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  1. #1
    Join Date
    Nov 2006
    London, United Kingdom, United Kingdom

    Default Gorgeous Key To Time Replica

    Paul Pape Designs have produced these outstanding replicas of The Key To Time - from the sound of things, it might have been harder than finding the original segments!

    As Kestre stated, it was a project of Odyssian proportions. Iím the artist who took on the task of molding and casting (after unsuccessfully attempting the master pieces). Iíll spare the gory details on my attempts to create the masters, except to say that I made ten versions of them. The challenge was getting the pieces to fit snugly based on the original design. Jump ahead to the MDF masters. They also needed a lot of work. About two weeks of bondo, sanding, priming, more sanding, re-priming and then polishing, they got to a point they could be cast.

    The molds are huge, and since I figured the only way to earn anything on this would be to make multiples, the molds are made of silicone. The castings are Castín Craft resin. It takes two gallons to make a finished cube and three weeks to cure the resin enough to polish it. Since the pieces are so large, I experimented in casting in layers, as the original one was. This doesnít work as well as one might think. What canít be seen in the tv stills is that there is banding in the acrylic if cast this way. It would work great for 80ís British television, but wouldnít pass muster when inspected up close. So I started casting the whole piece at once. Each one takes between 20-40 ounces of resin. The manufacturer does not recommend castings thicker than 1/2Ē. The result is non-linear shrinkage. Essentially, the thicker areas concave due to the excessive heat of curing while the corners and thinner areas remain fine. So to combat this, I ended up casting them whole, letting them shrink and cure, then removing them from the mold. I would then mix up a small batch of resin and add it to the mold. Then Iíd take the first cast and put it back in, allowing the liquid resin to envelope the cast piece, creating a shell less than a 1/4Ē at itís thickest, which meant no shrinkage. But this finished pieces remain tacky for weeks. While mine was fully curing, I contacted all the acrylic casting places near me to see if they could create the finished pieces from my molds or post-cure/clean pieces I create. A bunch turned me away, a few said theyíd look into it, and one gave it a shot. Weeks later they figured out it was beyond their expertise and gave up. This was about a week ago. So I went back to get the pieces and molds and then spent a few days cleaning them up and polishing again. And now we are here.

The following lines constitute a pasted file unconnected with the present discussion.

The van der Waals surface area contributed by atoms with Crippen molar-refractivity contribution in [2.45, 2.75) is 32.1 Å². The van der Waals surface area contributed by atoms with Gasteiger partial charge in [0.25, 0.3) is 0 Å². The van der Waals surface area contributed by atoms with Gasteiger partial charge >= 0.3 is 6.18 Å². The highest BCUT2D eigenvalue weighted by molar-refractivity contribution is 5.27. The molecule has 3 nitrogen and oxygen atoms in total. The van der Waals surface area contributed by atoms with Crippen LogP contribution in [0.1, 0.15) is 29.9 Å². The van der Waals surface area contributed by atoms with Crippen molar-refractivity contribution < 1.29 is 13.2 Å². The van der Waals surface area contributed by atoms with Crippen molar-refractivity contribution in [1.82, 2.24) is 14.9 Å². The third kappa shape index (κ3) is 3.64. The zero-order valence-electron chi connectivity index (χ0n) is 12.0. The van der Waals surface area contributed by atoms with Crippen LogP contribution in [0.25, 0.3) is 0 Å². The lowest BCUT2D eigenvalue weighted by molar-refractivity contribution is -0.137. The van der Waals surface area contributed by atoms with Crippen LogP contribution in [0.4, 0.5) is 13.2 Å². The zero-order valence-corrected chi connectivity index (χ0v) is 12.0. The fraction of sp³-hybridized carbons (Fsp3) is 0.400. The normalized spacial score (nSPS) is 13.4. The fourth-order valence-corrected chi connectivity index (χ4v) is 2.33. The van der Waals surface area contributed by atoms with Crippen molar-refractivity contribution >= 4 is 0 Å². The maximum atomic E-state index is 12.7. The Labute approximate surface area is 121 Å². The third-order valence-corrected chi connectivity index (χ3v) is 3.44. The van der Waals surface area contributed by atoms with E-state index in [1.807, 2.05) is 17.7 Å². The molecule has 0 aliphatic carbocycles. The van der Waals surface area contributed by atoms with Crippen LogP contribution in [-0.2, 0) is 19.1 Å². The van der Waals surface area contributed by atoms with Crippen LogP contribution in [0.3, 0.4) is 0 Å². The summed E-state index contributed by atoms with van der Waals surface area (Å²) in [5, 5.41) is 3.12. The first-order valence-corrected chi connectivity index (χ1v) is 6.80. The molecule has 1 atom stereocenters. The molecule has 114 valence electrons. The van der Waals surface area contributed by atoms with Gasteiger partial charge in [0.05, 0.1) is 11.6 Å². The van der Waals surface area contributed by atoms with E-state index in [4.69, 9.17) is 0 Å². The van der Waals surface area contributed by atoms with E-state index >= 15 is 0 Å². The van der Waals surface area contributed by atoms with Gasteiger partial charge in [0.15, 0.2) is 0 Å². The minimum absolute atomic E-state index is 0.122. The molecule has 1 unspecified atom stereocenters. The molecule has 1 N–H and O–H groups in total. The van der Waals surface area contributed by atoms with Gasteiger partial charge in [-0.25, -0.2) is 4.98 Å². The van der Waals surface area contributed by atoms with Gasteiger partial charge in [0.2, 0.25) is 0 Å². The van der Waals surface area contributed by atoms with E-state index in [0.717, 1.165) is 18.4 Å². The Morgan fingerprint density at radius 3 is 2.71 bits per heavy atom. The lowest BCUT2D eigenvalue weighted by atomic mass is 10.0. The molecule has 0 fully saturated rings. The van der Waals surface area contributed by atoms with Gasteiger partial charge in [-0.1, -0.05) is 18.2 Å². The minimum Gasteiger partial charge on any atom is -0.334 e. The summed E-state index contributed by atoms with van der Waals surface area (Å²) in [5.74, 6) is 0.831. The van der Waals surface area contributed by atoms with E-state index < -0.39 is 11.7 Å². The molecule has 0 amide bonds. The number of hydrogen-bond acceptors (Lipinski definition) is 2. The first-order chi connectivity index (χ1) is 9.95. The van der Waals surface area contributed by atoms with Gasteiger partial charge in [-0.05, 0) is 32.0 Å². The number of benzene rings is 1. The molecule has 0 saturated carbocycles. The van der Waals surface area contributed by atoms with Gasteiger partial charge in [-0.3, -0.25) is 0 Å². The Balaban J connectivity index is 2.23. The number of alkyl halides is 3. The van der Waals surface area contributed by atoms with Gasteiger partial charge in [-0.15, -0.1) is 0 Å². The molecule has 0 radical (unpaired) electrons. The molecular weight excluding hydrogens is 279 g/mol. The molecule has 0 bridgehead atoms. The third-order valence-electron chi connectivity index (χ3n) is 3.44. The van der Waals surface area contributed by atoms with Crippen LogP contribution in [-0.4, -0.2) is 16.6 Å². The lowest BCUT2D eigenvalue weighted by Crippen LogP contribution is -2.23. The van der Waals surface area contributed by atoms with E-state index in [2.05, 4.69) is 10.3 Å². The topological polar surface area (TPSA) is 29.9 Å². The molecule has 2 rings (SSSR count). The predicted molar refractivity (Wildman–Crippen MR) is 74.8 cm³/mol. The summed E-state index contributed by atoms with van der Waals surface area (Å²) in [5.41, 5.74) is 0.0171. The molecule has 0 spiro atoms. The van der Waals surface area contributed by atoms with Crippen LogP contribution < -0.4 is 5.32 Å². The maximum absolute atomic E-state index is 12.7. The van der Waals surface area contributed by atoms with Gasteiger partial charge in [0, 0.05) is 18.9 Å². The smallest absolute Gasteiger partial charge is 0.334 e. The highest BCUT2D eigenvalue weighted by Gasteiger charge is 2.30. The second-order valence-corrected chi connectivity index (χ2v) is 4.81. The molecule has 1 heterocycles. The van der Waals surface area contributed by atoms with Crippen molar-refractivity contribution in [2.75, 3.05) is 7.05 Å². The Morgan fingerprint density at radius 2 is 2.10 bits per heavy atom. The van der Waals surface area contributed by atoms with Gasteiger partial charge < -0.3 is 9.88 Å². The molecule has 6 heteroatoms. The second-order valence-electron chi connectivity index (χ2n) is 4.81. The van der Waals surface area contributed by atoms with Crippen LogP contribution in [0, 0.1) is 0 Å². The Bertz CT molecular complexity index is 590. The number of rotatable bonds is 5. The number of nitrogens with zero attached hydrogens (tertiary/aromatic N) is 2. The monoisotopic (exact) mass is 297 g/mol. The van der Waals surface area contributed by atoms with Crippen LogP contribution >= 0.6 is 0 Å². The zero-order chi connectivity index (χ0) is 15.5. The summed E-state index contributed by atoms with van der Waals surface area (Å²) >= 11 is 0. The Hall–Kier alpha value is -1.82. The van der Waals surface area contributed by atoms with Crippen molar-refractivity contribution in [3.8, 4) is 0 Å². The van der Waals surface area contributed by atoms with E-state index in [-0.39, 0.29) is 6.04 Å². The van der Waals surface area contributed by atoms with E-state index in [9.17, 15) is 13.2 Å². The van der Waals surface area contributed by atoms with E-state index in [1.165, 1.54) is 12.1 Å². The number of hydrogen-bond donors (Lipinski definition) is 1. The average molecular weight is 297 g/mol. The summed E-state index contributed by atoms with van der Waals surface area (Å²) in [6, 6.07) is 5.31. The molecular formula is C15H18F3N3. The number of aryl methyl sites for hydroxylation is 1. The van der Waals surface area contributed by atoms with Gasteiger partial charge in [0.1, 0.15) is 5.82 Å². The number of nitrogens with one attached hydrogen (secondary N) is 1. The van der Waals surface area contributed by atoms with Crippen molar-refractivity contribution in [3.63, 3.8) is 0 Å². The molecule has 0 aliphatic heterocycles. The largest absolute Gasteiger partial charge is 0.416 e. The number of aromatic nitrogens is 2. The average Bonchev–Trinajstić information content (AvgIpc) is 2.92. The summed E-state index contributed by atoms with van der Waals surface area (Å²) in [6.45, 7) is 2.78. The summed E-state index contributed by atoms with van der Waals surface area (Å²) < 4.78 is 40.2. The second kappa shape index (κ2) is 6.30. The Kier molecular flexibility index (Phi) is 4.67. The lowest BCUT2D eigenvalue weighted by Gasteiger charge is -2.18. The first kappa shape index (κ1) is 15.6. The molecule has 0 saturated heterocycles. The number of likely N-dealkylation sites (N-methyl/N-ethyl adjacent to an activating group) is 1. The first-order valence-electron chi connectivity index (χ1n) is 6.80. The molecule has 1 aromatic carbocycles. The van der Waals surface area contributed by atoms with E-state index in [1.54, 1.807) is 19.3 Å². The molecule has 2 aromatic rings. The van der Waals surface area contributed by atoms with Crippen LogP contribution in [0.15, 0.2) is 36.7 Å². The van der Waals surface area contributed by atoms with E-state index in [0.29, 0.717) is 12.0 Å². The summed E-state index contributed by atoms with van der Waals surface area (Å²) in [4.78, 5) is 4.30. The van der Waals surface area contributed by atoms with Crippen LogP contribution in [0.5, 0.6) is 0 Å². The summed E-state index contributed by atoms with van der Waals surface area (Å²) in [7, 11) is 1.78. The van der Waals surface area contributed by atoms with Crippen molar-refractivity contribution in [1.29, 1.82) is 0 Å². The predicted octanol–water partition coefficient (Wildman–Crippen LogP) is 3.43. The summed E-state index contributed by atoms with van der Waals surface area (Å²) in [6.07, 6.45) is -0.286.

Iíd be ok with producing more, but the pieces are highly toxic in liquid form (so I cast them outside about fifty feet from my house) and take a lot of material and time. Most of the time is post-cure, then about five days of sanding and polishing. Iíll be honest here with material cost, as anyone can look it up on the web. Each gallon kit of Castín Craft is $100 plus $10 per gallon kit for extra hardener. It takes two gallons to make a cube. So $220 just for materials. Add in labor and finishing equipment (itís all wet sanding, BTW) and we get to $800-$900 per cube. I know thatís out of price range for most, so there are a couple of options here. The first would be to ship the pieces unfinished, straight from the molds. Theyíd run $400, and Iíd include the process to get them finished. The other option would be to purchase pieces one at a time. This option would allow someone to pace themselves cost-wise but still have the Whovian adventure of collecting all six segments. The final cost would be the same as the finished cube. Since my account is new, I canít offer to sell anything here, but contact Kestre to get my contact info. Plus, Iíll add it to my store and that should be Internet searchable. Hope this helps (and gives a better look into the process)
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    Pity. I have no understanding of the word. It is not registered in my vocabulary bank. EXTERMINATE!

  2. #2
    Join Date
    Oct 2006
    Bracknell, Berks


    Wow! That's an impressive amount of effort to recreate a TV prop that probably didn't have that much time put into making it in the first place.

    It's still cheaper than Andrew Beech paid for the oiginal (well one of the originals anyway!) back in the day!

    I've just got my handcuffs and my truncheon and that's enough.

  3. #3
    Join Date
    Nov 2006


    My Aunt Dolly'll knock you up a couple for a tenner.

    I'll rephrase that...

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